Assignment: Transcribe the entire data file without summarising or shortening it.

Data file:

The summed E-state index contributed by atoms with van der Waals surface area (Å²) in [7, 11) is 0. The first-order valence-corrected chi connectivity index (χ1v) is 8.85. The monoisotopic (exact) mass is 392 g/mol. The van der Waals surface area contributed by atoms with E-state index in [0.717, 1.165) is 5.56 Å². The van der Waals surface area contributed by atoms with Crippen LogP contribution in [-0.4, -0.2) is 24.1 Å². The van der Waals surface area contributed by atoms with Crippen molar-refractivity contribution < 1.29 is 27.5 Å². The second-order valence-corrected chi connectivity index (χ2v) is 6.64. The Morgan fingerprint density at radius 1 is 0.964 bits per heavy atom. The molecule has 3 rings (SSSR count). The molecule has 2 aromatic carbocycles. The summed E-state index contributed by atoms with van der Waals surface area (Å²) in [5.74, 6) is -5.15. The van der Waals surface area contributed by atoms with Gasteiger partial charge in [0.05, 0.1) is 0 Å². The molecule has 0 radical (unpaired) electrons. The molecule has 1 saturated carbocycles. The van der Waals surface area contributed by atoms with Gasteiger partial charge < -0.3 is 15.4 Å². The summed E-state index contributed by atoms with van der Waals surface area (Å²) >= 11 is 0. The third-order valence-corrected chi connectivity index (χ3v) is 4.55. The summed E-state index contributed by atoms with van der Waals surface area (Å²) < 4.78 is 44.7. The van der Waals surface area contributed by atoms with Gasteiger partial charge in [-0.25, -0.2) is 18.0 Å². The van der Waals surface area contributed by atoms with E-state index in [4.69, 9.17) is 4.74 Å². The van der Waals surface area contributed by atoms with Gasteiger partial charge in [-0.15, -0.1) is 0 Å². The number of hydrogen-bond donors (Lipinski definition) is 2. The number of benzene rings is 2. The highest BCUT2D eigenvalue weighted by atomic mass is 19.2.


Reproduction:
The summed E-state index contributed by atoms with van der Waals surface area (Å²) in [7, 11) is 0. The first-order valence-corrected chi connectivity index (χ1v) is 8.85. The monoisotopic (exact) mass is 392 g/mol. The van der Waals surface area contributed by atoms with E-state index in [0.717, 1.165) is 5.56 Å². The van der Waals surface area contributed by atoms with Crippen LogP contribution in [-0.4, -0.2) is 24.1 Å². The van der Waals surface area contributed by atoms with Crippen molar-refractivity contribution < 1.29 is 27.5 Å². The second-order valence-corrected chi connectivity index (χ2v) is 6.64. The Morgan fingerprint density at radius 1 is 0.964 bits per heavy atom. The molecule has 3 rings (SSSR count). The molecule has 2 aromatic carbocycles. The summed E-state index contributed by atoms with van der Waals surface area (Å²) in [5.74, 6) is -5.15. The van der Waals surface area contributed by atoms with Gasteiger partial charge in [0.05, 0.1) is 0 Å². The molecule has 0 radical (unpaired) electrons. The molecule has 1 saturated carbocycles. The van der Waals surface area contributed by atoms with Gasteiger partial charge < -0.3 is 15.4 Å². The summed E-state index contributed by atoms with van der Waals surface area (Å²) >= 11 is 0. The third-order valence-corrected chi connectivity index (χ3v) is 4.55. The summed E-state index contributed by atoms with van der Waals surface area (Å²) < 4.78 is 44.7. The van der Waals surface area contributed by atoms with Gasteiger partial charge in [-0.25, -0.2) is 18.0 Å². The van der Waals surface area contributed by atoms with E-state index in [4.69, 9.17) is 4.74 Å². The van der Waals surface area contributed by atoms with Gasteiger partial charge in [-0.15, -0.1) is 0 Å². The number of hydrogen-bond donors (Lipinski definition) is 2. The number of benzene rings is 2. The highest BCUT2D eigenvalue weighted by atomic mass is 19.2.